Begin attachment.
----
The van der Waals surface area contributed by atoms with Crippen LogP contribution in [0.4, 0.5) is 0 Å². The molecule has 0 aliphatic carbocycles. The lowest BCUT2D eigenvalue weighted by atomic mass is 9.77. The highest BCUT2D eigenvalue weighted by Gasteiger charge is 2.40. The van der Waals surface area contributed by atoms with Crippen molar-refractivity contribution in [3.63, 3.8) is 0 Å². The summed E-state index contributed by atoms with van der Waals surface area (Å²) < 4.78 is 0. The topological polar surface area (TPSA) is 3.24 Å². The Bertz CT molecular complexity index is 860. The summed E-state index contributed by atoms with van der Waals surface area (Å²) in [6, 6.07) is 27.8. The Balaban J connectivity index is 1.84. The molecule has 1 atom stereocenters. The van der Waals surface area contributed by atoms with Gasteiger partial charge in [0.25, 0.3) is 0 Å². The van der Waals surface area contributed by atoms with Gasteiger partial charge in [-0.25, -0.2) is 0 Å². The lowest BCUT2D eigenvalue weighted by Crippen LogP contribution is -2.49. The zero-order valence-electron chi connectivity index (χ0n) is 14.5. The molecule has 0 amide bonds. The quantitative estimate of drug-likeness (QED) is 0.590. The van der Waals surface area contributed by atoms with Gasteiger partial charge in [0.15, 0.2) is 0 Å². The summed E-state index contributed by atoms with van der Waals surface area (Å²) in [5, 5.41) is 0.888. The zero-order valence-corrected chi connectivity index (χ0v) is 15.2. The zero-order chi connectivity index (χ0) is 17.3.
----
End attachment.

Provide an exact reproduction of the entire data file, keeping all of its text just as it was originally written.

The van der Waals surface area contributed by atoms with Crippen LogP contribution in [0.4, 0.5) is 0 Å². The molecule has 0 aliphatic carbocycles. The lowest BCUT2D eigenvalue weighted by atomic mass is 9.77. The highest BCUT2D eigenvalue weighted by Gasteiger charge is 2.40. The van der Waals surface area contributed by atoms with Crippen molar-refractivity contribution in [3.63, 3.8) is 0 Å². The summed E-state index contributed by atoms with van der Waals surface area (Å²) < 4.78 is 0. The topological polar surface area (TPSA) is 3.24 Å². The Bertz CT molecular complexity index is 860. The summed E-state index contributed by atoms with van der Waals surface area (Å²) in [6, 6.07) is 27.8. The Balaban J connectivity index is 1.84. The molecule has 1 atom stereocenters. The van der Waals surface area contributed by atoms with Gasteiger partial charge in [0.25, 0.3) is 0 Å². The van der Waals surface area contributed by atoms with Gasteiger partial charge in [-0.25, -0.2) is 0 Å². The lowest BCUT2D eigenvalue weighted by Crippen LogP contribution is -2.49. The zero-order valence-electron chi connectivity index (χ0n) is 14.5. The molecule has 0 amide bonds. The quantitative estimate of drug-likeness (QED) is 0.590. The van der Waals surface area contributed by atoms with Gasteiger partial charge in [0.15, 0.2) is 0 Å². The summed E-state index contributed by atoms with van der Waals surface area (Å²) in [5, 5.41) is 0.888. The zero-order valence-corrected chi connectivity index (χ0v) is 15.2. The zero-order chi connectivity index (χ0) is 17.3.